The patient is positioned in a prone position with comfortable padding and their arms elevated above the head. Mild sedation and pain relief may be administered, and vital signs are continuously monitored. To minimize the risk of infection, the targeted area is meticulously prepared and draped in a sterile manner.
After positioning the patient, the fracture site is identified using biplanar fluoroscopy. CT guidance is seldom necessary, unless there are unique anatomical limitations that make needle placement difficult. A mark is placed on the skin over the designated pedicle, and the area is infiltrated with a buffered anesthetic solution that reaches down to the periosteum.
A variety of needles and cement options are available for percutaneous vertebroplasty, and there is no standardized technique for needle placement. The preferred approach is the parapedicular approach, but the transpedicular approach is also used. Biplanar fluoroscopy confirms the correct trajectory. A small incision is made, and a Jamshidi needle is inserted.
In the transpedicular approach, the needle is advanced to the pedicle, preferably targeting the upper and outer quadrant to avoid nerve root complications. Fluoroscopy guides the needle placement into the vertebral body. The procedure is then repeated for the opposite pedicle.
Using the parapedicular approach in vertebroplasty eliminates the need for bilateral cannulization, thanks to the lateral positioning that enables more precise needle direction. The Jamshidi needle is inserted onto the transverse process and advanced downward, with entry points determined by fluoroscopic images.
Biplanar fluoroscopy ensures accurate needle alignment with the vertebral body. While the parapedicular approach carries a theoretical risk of pneumothorax and bleeding, our experience suggests that complication rates are comparable to those of the transpedicular approach.
Regardless of the approach employed, it is essential to position the needle tip in the anterior half of the vertebral body on lateral views and in the medial third on AP views. To reduce radiation exposure to the operator’s hand, a clamp can be utilized to stabilize the needle during imaging. When treating multiple vertebral levels, it is preferable to cannulate all the levels before initiating cement injection.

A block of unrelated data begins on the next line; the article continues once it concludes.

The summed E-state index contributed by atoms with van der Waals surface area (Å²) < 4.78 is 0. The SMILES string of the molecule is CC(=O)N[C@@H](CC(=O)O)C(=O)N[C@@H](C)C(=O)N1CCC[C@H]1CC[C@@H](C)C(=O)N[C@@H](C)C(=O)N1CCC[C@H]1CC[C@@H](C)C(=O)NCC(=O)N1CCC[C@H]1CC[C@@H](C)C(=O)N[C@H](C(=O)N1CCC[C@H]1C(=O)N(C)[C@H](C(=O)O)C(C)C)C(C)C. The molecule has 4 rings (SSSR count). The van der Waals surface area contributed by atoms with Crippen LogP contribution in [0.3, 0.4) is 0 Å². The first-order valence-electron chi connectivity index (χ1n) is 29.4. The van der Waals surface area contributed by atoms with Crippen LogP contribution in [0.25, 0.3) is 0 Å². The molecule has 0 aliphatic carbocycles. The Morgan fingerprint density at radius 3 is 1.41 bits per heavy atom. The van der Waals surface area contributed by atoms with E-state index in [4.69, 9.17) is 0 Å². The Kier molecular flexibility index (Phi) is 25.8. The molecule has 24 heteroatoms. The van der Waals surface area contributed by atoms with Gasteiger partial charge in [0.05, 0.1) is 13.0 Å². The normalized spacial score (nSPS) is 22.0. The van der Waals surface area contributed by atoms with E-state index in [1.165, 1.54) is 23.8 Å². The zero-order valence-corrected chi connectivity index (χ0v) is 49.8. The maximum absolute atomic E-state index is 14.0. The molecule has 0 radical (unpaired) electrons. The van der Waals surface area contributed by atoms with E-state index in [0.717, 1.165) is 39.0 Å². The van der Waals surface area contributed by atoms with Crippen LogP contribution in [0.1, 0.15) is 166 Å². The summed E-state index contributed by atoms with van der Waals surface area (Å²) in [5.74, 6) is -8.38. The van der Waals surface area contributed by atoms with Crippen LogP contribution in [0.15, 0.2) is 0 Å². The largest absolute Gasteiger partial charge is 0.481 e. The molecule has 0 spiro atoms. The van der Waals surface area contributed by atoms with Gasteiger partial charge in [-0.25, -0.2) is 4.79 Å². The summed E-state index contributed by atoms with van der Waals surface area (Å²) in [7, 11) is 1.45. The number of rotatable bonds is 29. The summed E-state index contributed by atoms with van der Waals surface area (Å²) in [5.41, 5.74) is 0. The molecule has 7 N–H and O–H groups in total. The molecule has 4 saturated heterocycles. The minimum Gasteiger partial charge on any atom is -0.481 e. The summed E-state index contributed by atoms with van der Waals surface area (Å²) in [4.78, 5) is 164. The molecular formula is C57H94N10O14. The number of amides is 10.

Although some centers previously recommended intraosseous venography, it has been determined that it does not provide additional safety benefits during cement injection. Consequently, we have discontinued the routine use of venography before the procedure. To prevent the introduction of air, the needle is filled with sterile saline once proper placement has been confirmed.
A variety of cement products are available for vertebroplasty, and the selection depends on the practitioner’s expertise. Polymethylmethacrylate (PMMA) is a commonly used cement that combines a powder and liquid to form a solid compound.
The injection is performed when the PMMA reaches a toothpaste-like consistency. Radiopaque markers are used to assist with visualization during the injection process. Typically, 5 to 10 cc of PMMA is injected into each treated vertebral body. If cement leakage occurs, the injection should be halted.
The optimal volume of cement needed for pain relief and the exact mechanism behind its effectiveness are still not fully understood, but it is believed to involve mechanical stabilization and neural thermal necrosis.
After completing the injection, the needle is removed and minor bleeding is controlled. Patients rest for 2 hours before sitting and walking with assistance. A postoperative CT scan is obtained to assess vertebral body filling and rule out spinal cord compression. Patients are discharged on the same day with NSAIDs and muscle relaxants, encouraged to be active in daily life.
Kyphoplasty involves the use of an inflatable bone tamp or balloon to restore the height of the vertebral body, creating a cavity that can be filled with cement. However, it is important to note that restoring vertebral body height does not necessarily result in pain relief or improved quality of life. Radiographic images are used with contrast medium to confirm the expansion of the vertebral body.
In kyphoplasty, a bone tamp is inserted using either a transpedicular or parapedicular approach. The tamp is inflated to create a cavity, and then PMMA cement is injected into the cavity until it reaches two-thirds of the way to the posterior cortex of the vertebral body.
Vertebroplasty demonstrates a 90% to 95% success rate in pain reduction for osteoporotic fractures, enhancing mobility and daily activities. Kyphoplasty achieves an average restoration of 47% of lost vertebral body height, providing pain relief and improved function for osteoporotic fractures. However, the lack of comparative studies and reliance on retrospective and observational data limit conclusive evidence.
Percutaneous vertebroplasty and kyphoplasty offer effective and minimally invasive options for managing osteoporotic and osteolytic vertebral compression fractures. These procedures provide pain relief and improved quality of life in selected patients, with proper technique and patient selection minimizing complications. Further research is needed to compare different approaches and assess cost-effectiveness.
I am Vedant Vaksha, Fellowship trained Spine, Sports and Arthroscopic Surgeon at Complete Orthopedics. I take care of patients with ailments of the neck, back, shoulder, knee, elbow and ankle. I personally approve this content and have written most of it myself.